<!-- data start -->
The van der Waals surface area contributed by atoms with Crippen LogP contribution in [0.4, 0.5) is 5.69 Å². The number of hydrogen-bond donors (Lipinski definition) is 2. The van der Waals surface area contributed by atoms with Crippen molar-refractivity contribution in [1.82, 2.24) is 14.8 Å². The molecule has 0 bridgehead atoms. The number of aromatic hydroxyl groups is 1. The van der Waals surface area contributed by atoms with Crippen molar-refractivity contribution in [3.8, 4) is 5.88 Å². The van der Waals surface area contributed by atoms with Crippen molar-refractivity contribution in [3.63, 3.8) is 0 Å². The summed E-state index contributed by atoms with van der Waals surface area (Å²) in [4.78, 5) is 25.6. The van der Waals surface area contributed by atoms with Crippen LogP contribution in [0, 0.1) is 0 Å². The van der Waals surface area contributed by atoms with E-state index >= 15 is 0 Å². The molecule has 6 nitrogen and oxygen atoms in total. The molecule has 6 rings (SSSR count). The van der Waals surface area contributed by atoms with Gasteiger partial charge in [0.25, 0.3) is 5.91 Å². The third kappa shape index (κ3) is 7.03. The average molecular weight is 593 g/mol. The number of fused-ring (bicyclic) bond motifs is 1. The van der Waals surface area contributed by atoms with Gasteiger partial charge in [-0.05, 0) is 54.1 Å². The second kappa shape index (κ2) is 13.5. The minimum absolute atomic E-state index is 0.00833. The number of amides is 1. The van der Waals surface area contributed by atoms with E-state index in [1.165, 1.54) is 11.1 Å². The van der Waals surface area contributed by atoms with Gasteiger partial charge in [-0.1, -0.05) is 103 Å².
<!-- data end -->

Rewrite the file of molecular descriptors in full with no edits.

The van der Waals surface area contributed by atoms with Crippen LogP contribution in [0.4, 0.5) is 5.69 Å². The number of hydrogen-bond donors (Lipinski definition) is 2. The van der Waals surface area contributed by atoms with Crippen molar-refractivity contribution in [1.82, 2.24) is 14.8 Å². The molecule has 0 bridgehead atoms. The number of aromatic hydroxyl groups is 1. The van der Waals surface area contributed by atoms with Crippen molar-refractivity contribution in [3.8, 4) is 5.88 Å². The van der Waals surface area contributed by atoms with Crippen molar-refractivity contribution in [3.63, 3.8) is 0 Å². The summed E-state index contributed by atoms with van der Waals surface area (Å²) in [4.78, 5) is 25.6. The van der Waals surface area contributed by atoms with Crippen LogP contribution in [0, 0.1) is 0 Å². The van der Waals surface area contributed by atoms with E-state index >= 15 is 0 Å². The molecule has 6 nitrogen and oxygen atoms in total. The molecule has 6 rings (SSSR count). The van der Waals surface area contributed by atoms with Gasteiger partial charge in [0.25, 0.3) is 5.91 Å². The third kappa shape index (κ3) is 7.03. The average molecular weight is 593 g/mol. The number of fused-ring (bicyclic) bond motifs is 1. The van der Waals surface area contributed by atoms with Gasteiger partial charge in [-0.05, 0) is 54.1 Å². The second kappa shape index (κ2) is 13.5. The minimum absolute atomic E-state index is 0.00833. The number of amides is 1. The van der Waals surface area contributed by atoms with E-state index in [1.165, 1.54) is 11.1 Å². The van der Waals surface area contributed by atoms with Gasteiger partial charge in [-0.1, -0.05) is 103 Å².